Over the past three decades, the percentage of British Columbians who actually vote has steadily fallen, from more than 70 per cent to a little over half last time out, when nearly one out of every two voters seemingly slept the day away and never bothered to cast a ballot. In fact, B.C. has the dubious distinction of having some of the lowest voter turnouts in the country, which says a lot when you consider that some of those other provinces don't have much to boast about either.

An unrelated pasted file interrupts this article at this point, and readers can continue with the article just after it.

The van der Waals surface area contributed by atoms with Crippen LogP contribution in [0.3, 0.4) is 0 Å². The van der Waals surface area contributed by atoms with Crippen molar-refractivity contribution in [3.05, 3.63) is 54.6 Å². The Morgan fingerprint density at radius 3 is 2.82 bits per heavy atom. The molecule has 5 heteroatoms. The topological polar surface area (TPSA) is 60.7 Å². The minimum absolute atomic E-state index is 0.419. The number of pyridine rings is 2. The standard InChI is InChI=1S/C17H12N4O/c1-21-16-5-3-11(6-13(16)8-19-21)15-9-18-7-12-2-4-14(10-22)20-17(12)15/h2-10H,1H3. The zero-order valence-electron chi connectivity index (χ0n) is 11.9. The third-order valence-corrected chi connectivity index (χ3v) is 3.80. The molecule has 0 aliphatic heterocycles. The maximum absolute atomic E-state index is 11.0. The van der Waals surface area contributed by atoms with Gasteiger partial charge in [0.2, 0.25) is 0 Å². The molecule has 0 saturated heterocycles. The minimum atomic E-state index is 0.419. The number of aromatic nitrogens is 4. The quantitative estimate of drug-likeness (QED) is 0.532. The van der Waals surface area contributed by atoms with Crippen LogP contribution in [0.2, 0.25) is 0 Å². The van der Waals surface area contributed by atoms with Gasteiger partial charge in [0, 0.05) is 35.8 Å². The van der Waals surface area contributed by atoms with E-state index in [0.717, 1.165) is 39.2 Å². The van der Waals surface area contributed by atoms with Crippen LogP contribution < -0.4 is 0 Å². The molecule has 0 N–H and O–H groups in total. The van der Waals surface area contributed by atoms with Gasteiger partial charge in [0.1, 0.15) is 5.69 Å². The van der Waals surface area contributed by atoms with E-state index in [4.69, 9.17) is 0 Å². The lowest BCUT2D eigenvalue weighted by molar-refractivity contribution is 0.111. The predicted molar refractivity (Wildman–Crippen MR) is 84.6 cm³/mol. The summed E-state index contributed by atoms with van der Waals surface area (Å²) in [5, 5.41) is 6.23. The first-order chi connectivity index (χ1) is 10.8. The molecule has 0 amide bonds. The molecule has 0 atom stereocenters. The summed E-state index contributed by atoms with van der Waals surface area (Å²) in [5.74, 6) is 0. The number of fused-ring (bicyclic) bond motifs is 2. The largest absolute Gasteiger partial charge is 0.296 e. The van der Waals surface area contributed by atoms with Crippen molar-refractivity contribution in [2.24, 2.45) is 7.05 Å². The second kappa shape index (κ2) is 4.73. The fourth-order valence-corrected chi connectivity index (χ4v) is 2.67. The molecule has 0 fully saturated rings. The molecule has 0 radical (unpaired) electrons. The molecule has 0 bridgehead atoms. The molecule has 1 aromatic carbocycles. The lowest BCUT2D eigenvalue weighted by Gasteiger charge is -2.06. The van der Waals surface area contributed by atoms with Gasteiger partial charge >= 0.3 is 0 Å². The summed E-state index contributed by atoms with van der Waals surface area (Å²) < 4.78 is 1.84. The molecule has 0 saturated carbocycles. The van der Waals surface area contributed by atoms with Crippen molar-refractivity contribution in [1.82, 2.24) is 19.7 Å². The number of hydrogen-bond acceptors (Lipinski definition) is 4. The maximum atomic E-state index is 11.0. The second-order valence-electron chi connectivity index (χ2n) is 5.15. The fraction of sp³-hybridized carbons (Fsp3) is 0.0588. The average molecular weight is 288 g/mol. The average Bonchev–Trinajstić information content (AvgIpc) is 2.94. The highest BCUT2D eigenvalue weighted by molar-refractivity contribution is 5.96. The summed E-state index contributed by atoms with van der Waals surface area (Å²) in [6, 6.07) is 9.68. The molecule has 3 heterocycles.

Is the U.S. election really a neck-and-neck race, like the pollsters in the mainstream media keep reporting? Not really. It would be close, if the popular vote indeed decided the Presidency, but it's the Electoral College that determines who wins. That's why Obama and Romney don't bother to campaign in California, New York, or Texas; the outcomes there are "givens." The swing-states are where the action is -- and this time around, Ohio is the "swingyest" of them all.